Bullet holes: A brain teaser - During World War II the English sent daily bombing raids into Germany. Many planes never returned; those that did were often riddled with bullet holes from anti-air machine guns and German fighters. Wanting to improve the odds of getting a crew home alive, English engineers studied the locations of the bullet holes. Where the planes were hit most, they reasoned, is where they should attach heavy armor plating. Sure enough, a pattern emerged: Bullets clustered on the wings, tail, and rear gunner's station. Few bullets were found in the main cockpit or fuel tanks. The logical conclusion is that they should add armor plating to the spots that get hit most often by bullets. But that's wrong. Planes with bullets in the cockpit or fuel tanks didn't make it home; the bullet holes in returning planes were "found" in places that were by definition relatively benign. The real data is in the planes that were shot down, not the ones that survived.

This is a literal example of "survivor bias" — drawing conclusions only from data that is available or convenient and thus systematically biasing your results. Another great example of survivorship bias can also be found in business advice books. Here are some specific examples of survivor bias in business advice:

So far I've ("a smart bear") been asking rhetorically whether survivor bias might be severely skewing business advice. Steven Levitt (of Freakonomics fame) investigated this question directly.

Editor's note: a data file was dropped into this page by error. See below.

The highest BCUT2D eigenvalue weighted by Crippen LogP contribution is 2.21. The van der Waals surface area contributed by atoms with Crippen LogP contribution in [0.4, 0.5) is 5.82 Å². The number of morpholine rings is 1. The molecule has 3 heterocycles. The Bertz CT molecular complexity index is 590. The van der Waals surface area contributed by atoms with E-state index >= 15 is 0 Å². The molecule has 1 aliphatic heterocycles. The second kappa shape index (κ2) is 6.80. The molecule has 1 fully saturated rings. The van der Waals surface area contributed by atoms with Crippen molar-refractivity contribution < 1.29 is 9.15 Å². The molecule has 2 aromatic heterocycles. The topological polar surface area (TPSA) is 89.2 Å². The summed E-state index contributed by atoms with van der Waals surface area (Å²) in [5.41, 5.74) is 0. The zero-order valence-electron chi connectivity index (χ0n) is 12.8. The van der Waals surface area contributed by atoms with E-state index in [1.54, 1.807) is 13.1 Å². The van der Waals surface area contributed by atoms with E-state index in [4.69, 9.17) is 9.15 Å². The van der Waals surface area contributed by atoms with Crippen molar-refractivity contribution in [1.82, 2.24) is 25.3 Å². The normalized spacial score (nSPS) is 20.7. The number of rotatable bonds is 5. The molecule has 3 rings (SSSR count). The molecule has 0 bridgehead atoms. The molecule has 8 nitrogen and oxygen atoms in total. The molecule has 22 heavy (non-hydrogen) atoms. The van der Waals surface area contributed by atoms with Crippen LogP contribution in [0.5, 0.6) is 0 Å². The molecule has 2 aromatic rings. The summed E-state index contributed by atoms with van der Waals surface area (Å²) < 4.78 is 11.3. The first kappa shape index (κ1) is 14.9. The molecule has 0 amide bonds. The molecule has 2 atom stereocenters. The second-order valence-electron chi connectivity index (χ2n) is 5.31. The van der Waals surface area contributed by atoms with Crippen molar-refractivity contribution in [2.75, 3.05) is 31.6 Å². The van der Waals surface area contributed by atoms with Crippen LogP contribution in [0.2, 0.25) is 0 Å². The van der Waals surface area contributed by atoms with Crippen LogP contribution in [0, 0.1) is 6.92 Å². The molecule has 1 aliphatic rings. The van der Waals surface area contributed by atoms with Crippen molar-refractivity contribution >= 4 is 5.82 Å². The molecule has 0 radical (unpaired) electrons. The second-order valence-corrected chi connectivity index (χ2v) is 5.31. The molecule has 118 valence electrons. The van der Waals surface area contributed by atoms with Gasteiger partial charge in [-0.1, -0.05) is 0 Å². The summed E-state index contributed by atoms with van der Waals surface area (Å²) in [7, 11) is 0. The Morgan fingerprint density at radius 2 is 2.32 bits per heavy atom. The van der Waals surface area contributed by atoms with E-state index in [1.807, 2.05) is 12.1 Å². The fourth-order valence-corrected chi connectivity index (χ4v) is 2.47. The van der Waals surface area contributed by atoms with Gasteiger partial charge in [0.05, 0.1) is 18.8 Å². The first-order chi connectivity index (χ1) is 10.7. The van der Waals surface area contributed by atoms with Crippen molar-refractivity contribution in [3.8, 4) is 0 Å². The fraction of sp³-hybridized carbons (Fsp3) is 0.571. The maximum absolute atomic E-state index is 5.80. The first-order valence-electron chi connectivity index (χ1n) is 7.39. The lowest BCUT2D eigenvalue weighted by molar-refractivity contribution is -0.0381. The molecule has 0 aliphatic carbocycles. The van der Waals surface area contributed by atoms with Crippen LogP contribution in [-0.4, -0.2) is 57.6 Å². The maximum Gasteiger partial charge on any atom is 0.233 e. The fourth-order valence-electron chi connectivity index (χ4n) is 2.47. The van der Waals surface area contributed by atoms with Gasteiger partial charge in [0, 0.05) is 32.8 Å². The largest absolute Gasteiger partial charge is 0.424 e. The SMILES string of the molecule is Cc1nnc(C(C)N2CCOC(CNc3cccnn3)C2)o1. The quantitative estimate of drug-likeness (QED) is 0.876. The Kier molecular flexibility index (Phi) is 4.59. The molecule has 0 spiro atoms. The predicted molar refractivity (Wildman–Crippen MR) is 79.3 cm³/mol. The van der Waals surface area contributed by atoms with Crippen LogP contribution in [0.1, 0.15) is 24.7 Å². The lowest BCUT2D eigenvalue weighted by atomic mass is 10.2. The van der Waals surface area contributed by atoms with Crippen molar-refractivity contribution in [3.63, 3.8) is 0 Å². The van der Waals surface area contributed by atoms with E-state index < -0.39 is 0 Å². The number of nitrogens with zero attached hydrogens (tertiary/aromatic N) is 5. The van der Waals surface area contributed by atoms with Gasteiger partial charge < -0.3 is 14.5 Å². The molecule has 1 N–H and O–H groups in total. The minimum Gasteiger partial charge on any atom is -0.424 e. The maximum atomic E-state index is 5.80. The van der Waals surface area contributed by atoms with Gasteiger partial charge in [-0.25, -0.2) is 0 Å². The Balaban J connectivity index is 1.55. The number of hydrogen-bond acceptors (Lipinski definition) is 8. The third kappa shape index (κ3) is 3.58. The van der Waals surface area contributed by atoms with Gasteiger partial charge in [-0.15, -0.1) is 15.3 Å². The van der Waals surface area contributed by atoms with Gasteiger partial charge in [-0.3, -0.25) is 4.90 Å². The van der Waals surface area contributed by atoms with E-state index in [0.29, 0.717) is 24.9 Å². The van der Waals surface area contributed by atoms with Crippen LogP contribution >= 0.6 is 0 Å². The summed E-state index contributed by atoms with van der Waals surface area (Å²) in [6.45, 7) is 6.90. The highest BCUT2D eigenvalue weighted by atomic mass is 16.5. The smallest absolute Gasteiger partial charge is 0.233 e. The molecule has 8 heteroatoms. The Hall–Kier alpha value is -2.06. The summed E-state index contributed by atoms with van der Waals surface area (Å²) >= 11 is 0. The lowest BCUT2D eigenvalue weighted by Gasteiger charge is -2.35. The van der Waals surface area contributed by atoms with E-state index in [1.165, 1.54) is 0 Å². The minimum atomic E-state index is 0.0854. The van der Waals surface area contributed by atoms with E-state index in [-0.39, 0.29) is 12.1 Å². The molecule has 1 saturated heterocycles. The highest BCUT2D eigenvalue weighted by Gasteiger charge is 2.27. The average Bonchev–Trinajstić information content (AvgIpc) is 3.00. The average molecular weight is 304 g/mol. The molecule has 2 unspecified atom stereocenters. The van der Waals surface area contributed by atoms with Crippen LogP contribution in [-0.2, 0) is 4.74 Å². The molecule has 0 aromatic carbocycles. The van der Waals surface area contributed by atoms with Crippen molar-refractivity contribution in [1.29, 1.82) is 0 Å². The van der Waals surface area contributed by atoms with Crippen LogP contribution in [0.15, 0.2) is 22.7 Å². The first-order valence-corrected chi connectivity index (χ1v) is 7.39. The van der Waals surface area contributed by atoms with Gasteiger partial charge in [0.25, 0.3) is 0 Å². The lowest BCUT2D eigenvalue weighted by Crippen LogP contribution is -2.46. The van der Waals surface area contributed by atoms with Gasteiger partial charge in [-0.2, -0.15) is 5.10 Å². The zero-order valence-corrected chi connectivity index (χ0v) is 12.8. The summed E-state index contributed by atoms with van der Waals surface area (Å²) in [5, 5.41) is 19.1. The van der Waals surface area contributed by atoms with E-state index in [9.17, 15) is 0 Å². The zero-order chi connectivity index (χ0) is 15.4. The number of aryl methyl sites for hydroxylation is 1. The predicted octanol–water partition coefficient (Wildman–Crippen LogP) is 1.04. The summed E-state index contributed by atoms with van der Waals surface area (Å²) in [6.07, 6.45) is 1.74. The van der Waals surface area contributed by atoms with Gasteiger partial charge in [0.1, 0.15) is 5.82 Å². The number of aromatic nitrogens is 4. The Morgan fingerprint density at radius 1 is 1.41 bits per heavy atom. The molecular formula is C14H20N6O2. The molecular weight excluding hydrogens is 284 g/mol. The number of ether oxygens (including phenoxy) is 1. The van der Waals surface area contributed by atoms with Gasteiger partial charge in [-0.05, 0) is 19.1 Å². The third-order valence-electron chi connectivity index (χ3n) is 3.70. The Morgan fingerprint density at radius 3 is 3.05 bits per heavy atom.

He (Mr. Levitt) was reading Good to Great by Jim Collins, a book that analyzed eleven companies that were mediocre, but then transformed themselves into stock market sensations. A conclusion was that the common trait was a "culture of discipline." This book has sold many millions of copies, so it's a good example of popular writing on business advice. One of the eleven "great" companies was Fannie Mae (FNM), and Steven Levitt was reading this book just as Fannie was collapsing in financial disaster. Hmm, he thought, I wonder how those other "great" companies are doing. Turns out, had you invested in those eleven companies in 2001 (when the book came out), your portfolio would have underperformed the S&P 500! (Fannie Mae wasn't even the only case of total disaster — also extolled was the now-bankrupt Circuit City.) Why didn't these companies continue to succeed?